(f) That on the 16th day of July, 1924, the said Antero Pereyra answered the complaint, and simply denied each and all of the allegations contained therein. Upon the issue thus presented the Honorable Jose M. Quintero, judge, in a carefully prepared opinion, on the 25th day of February, 1925, found the defendants liable for the damages occasioned by the non-performance of the contract by F. B. Concha, and rendered a judgment against him for the sum of P9,245.71, as damages suffered by said municipality, with legal interest from the commencement of said action on the 20th day of June, 1924, and also a judgment jointly and severally against the bondsmen Dominga San Jose and Antero Pereyra upon their bond, as a part of said damages, in the sum of P6,000 in favor of the said municipality. From that judgment the said Dominga San Jose, after presenting a motion for new trial and excepting to said judgment, perfected an appeal to the Supreme Court.
(g) That upon consideration of the appeal of Dominga San Jose the Supreme Court reversed the judgment rendered by the court a quo and absolved her from all liability under the complaint upon the ground and for the reason that the said municipality had extended the time to the said F. B. Concha for the performance of the said contract, without her knowledge or consent, thereby relieving her from all liability under her bond, without special finding as to costs. 1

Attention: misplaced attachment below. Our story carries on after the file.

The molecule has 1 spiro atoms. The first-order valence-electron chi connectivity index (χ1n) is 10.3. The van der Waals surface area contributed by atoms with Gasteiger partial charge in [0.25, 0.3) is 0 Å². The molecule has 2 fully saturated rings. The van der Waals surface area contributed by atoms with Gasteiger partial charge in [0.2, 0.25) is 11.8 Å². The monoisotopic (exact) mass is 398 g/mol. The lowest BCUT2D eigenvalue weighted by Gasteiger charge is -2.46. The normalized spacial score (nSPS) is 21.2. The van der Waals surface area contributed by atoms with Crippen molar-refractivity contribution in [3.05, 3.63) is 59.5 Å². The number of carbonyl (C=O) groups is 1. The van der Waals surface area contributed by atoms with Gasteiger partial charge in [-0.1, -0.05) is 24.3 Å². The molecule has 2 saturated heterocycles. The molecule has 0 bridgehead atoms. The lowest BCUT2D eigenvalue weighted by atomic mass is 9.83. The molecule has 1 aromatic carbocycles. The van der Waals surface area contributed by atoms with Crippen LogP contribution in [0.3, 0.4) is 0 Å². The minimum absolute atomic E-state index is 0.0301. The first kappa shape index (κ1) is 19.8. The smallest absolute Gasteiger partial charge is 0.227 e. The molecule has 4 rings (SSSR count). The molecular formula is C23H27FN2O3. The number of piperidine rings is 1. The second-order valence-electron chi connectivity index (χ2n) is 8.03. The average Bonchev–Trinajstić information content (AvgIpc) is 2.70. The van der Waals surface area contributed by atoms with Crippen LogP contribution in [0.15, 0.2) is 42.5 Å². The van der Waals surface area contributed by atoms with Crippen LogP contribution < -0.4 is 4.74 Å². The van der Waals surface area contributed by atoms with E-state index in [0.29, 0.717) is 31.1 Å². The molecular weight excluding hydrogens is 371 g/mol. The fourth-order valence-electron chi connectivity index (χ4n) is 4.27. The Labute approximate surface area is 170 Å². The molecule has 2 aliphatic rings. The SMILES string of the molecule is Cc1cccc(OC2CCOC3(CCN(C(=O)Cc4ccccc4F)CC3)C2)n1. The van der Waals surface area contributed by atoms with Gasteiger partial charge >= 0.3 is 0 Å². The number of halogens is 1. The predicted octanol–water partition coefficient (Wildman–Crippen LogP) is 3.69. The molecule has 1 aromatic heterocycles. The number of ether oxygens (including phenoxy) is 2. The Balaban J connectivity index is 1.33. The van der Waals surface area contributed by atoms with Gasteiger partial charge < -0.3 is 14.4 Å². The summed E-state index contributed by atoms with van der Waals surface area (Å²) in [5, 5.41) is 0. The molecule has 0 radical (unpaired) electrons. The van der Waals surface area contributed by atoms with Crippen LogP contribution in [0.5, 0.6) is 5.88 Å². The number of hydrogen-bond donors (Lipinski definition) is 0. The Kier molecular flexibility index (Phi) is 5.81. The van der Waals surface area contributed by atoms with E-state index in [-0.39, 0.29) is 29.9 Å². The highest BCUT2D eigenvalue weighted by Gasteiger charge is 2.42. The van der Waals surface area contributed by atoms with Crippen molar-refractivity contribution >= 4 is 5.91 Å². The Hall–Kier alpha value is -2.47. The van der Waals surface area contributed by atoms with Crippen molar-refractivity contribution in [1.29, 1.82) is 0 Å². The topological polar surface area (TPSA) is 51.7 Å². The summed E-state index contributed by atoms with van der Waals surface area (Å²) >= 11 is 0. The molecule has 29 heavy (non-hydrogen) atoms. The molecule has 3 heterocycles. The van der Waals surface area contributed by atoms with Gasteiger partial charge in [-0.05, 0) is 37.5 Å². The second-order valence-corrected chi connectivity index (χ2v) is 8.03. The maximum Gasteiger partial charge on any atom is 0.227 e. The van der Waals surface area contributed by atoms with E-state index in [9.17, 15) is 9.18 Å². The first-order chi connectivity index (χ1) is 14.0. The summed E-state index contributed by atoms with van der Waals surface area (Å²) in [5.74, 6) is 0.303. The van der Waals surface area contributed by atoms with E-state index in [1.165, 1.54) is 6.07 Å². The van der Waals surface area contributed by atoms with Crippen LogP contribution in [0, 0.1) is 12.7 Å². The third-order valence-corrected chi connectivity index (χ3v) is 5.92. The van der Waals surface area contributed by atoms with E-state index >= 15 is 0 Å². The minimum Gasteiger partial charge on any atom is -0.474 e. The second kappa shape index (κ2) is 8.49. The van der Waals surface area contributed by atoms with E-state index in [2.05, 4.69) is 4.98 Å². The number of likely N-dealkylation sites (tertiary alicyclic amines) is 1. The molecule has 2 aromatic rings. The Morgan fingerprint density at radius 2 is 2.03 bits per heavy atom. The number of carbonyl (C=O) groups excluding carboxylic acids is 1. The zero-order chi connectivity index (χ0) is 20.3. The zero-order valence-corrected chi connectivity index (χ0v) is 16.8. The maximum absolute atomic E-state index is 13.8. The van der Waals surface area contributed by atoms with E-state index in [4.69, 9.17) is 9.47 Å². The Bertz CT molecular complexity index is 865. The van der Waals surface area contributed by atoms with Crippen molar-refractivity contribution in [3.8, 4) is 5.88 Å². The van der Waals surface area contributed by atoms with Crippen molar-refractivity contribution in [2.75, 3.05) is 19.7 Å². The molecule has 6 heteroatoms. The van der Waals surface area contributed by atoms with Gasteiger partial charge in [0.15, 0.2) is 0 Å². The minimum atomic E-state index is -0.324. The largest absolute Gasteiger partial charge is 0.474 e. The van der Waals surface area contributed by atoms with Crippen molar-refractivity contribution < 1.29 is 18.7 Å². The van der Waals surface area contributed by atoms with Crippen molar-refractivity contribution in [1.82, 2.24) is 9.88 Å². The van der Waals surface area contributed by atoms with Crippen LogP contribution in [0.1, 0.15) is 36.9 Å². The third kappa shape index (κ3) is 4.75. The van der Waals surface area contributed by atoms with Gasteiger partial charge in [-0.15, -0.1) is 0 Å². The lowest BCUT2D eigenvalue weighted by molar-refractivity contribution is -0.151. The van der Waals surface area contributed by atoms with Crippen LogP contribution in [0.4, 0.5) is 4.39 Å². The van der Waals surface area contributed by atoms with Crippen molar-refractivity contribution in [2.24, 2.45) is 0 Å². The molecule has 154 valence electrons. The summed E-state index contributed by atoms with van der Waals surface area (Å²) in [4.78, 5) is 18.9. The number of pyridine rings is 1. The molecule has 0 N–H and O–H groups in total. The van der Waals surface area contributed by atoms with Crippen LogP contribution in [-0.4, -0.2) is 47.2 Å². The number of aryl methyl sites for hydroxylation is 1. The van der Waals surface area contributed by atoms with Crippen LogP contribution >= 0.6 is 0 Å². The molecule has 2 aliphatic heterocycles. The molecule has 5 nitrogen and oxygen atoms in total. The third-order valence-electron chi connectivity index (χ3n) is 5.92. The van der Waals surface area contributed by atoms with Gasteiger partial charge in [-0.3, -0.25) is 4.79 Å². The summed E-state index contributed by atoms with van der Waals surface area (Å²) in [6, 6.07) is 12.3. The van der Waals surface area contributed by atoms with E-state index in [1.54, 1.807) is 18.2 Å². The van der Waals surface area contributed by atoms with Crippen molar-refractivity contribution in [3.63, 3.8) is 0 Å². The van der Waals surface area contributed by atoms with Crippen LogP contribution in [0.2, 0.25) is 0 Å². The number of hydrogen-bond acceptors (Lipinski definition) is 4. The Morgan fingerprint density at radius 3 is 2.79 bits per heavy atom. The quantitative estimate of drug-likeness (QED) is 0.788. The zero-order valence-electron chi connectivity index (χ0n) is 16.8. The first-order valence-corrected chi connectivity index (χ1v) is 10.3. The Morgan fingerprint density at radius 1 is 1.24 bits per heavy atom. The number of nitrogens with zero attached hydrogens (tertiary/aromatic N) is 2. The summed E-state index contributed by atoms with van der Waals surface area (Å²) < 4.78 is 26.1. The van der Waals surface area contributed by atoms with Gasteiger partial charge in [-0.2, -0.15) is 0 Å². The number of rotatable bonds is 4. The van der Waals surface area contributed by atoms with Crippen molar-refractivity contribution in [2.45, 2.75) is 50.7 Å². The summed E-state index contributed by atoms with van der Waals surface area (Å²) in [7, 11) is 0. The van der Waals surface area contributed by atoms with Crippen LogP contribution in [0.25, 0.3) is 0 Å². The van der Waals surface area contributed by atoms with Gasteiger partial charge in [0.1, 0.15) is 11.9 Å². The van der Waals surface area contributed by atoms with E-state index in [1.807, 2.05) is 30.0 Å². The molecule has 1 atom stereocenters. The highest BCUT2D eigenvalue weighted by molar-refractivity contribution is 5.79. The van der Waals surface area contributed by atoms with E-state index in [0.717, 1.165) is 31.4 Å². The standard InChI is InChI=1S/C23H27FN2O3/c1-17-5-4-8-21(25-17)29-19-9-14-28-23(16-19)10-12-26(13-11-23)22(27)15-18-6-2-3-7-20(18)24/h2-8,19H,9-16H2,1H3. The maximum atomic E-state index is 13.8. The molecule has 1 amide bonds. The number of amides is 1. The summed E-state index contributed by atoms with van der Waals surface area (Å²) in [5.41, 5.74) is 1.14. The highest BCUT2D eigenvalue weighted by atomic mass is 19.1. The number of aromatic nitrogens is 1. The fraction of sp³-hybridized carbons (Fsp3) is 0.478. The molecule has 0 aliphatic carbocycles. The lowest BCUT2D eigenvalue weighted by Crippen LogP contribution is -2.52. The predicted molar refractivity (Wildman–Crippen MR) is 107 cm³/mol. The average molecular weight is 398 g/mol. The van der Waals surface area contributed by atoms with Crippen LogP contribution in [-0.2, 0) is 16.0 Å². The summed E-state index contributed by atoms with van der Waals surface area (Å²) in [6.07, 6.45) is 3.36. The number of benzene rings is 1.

(h) That on the 9th day of April, 1926, a final judgment was rendered and the record was remanded to the court a quo.
(i) On the 14th day of April, 1926, the prosecuting attorney of the Province of Bataan presented a motion in the Court of First Instance, asking that a writ of execution be issued on said judgment against the defendants F. B. Concha and Antero Pereyra, which motion was opposed by the said Antero Pereyra, upon the special ground that the said appeal of Dominga San Jose which resulted in absolving her from all liability under the complaint had the effect also of relieving him from his liability under said judgment. The objection was denied. Against that ruling of the court Antero Pereyra took an exception and perfected the present appeal in due form.
In his only assignment of error the appellant contends that the lower court committed an error in declaring that the judgment against him was still valid and enforcible, notwithstanding the revocation by the Supreme Court of the decision of the lower court against his cosurety Dominga San Jose.